Back to Top | Article Outline

2.2 Study selection and data extraction

Studies meeting the following criteria were included: the diagnosis of CRC was diagnosed from pathological examination; the PLR was measured with a peripheral blood test before treatment and (or) the present clinical guidelines; association of pretreatment PLR with overall survival (OS), disease-free survival (DFS), or others relevant prognosis was informed; if studies’ hazard ratios (HRs) were not directly reported, estimation of the HR could be reconstructed by other data[31]; if multiple articles were on the same study population partially overlapping patients, only the most complete and typical study was included. We excluded editorials, comments, abstracts, meetings, or case reports. The selection of studies scanned independently by 2 of the authors (DT and YF), and a third person (QS) was consulted to resolve any disagreements. The relevant information was collected, which contained the following: study information: the first author's last name, year of publication, study location, research time, and sample size; patient information: age, stage of disease, treatment method, and follow-up time; cutoff value of NLR, and HR, 95% CI or P value of PLR for OS and DFS.

Back to Top | Article Outline

2.3 Assessment of paper quality

The Newcastle–Ottawa Scale (NOS), which was designed for retrospective and prospective studies, was adopted to assess studies quality included in this research.[32] A high-quality study was defined as the study with ≥6 points on NOS.

Back to Top | Article Outline

2.4 Statistical analysis

We calculated pooled HRs from each study of HRs and their 95% CIs to estimate prognostic role of PLR in CRC patients. If there was significant heterogeneity (I2 ≥ 50% and P < 0.1), random effects (DerSimonian–Laird method) models were conducted to generate the pooled HRs/ORs. Otherwise, fixed-effects (Mantel–Haenszel method) were performed. Subgroup analysis was applied to explore the possible source of heterogeneity according to the origins of participants (East or West), the therapy of treatment (surgery or nonsurgery), cut-offs (single or multiple), sample size (large or small), and result of study (positive vs negative). ORs were used to estimate the association between PLR and clinicopathological characteristics. Egger linear regression test and Begg funnel plot test were used to evaluate publication bias.[33,34] A trim and fill method was applied to estimate asymmetry in the funnel plot.[35] All statistical analyses including graphical presentations were performed with STATA version 12.0 (StataCorp, CollegeStation, TX, USA). P < 0.05 was considered statistically significant.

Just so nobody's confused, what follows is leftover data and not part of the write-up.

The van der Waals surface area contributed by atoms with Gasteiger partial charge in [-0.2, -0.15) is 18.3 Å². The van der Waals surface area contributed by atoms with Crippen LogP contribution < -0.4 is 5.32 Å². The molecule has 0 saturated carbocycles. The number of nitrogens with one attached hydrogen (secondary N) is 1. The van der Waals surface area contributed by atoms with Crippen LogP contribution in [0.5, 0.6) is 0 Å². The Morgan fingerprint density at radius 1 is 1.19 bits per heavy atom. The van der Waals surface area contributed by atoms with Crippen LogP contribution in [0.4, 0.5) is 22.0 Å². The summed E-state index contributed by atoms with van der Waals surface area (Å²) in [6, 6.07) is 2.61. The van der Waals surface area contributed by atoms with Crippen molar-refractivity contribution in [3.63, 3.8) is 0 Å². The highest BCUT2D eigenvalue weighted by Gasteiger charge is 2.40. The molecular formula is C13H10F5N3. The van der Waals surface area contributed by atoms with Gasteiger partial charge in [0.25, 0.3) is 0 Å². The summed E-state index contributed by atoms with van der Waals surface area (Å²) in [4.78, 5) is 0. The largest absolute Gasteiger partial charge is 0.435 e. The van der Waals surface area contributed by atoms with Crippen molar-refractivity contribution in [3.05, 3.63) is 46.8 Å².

Back to Top | Article Outline

3 Results